A DVD Copy Protection Is Overcome By Hackers

The 2005 science fiction film Serenity portrayed a ragtag crew of space pirates fighting to unravel the mysteries of their galaxy. Reality may now be mimicking fiction — Last weekend, a loose-knit coalition of hackers around the world defeated the antipiracy software protecting several high-resolution movies in the HD DVD format. They then began distributing […]

The 2005 science fiction film Serenity portrayed a ragtag crew of space pirates fighting to unravel the mysteries of their galaxy.

Reality may now be mimicking fiction — Last weekend, a loose-knit coalition of hackers around the world defeated the antipiracy software protecting several high-resolution movies in the HD DVD format. They then began distributing copies of the films--starting with Universal Pictures' Serenity--using BitTorrent, a popular file-sharing tool.

The move could send the technology companies behind the new wave of advanced DVDs scrambling back to the drawing board to improve their copy protection, and prompt Hollywood studios to rethink their alliances in the war between the HD DVD and Blu-ray formats.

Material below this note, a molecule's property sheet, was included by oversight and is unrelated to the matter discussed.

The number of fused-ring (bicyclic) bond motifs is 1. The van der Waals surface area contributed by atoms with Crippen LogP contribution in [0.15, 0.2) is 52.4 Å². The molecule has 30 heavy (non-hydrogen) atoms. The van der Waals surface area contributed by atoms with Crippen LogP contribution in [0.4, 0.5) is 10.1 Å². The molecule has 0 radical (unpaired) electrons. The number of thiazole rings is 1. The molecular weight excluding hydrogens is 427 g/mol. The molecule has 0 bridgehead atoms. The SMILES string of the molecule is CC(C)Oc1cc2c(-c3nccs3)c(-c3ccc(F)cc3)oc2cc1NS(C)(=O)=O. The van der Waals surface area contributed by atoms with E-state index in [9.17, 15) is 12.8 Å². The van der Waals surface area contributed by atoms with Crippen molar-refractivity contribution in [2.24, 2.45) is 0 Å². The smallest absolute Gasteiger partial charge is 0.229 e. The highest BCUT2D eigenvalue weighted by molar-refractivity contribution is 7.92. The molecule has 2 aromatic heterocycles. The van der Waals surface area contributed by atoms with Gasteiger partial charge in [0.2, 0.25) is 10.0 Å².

The HD DVD standard is backed by Toshiba, Microsoft and Intel and uses copy protection technology known as the Advanced Access Content System. The rival Blu-ray format, supported by Sony, Hewlett-Packard and Dell, uses the same system but adds a level of software that acts as a backup when the first level is compromised, so it is considered to be slightly more secure.

A spokeswoman for Universal, the only film studio to back the HD DVD format exclusively, said no executives were available to discuss the HD DVD issue.

The new intrusions came less than a month after a programmer calling himself Muslix64 announced in a Web forum that he had unraveled at least part of the HD DVD protection system. Muslix64 released free software that allows users to insert HD DVDs into their computers and make copies of those films without the original encryption. However, to make it work, users still needed a special title key, generated by the AACS software, for each movie they were trying to copy.

Muslix did not provide any title keys--in a sense challenging others to finish his work. On Saturday, the response came in the form of dozens of keys for movies like King Kong, Mission Impossible: 3 and Superman Returns, posted on Web forums like those at Doom9.net. At least two Web sites were created to provide lists of the keys.

Security experts said that the hackers appeared to have discovered the secret keys on their own computers--stashed there by WinDVD, a commercial program for playing DVDs.

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DVD, Copy Proetction, Pircay, Hackers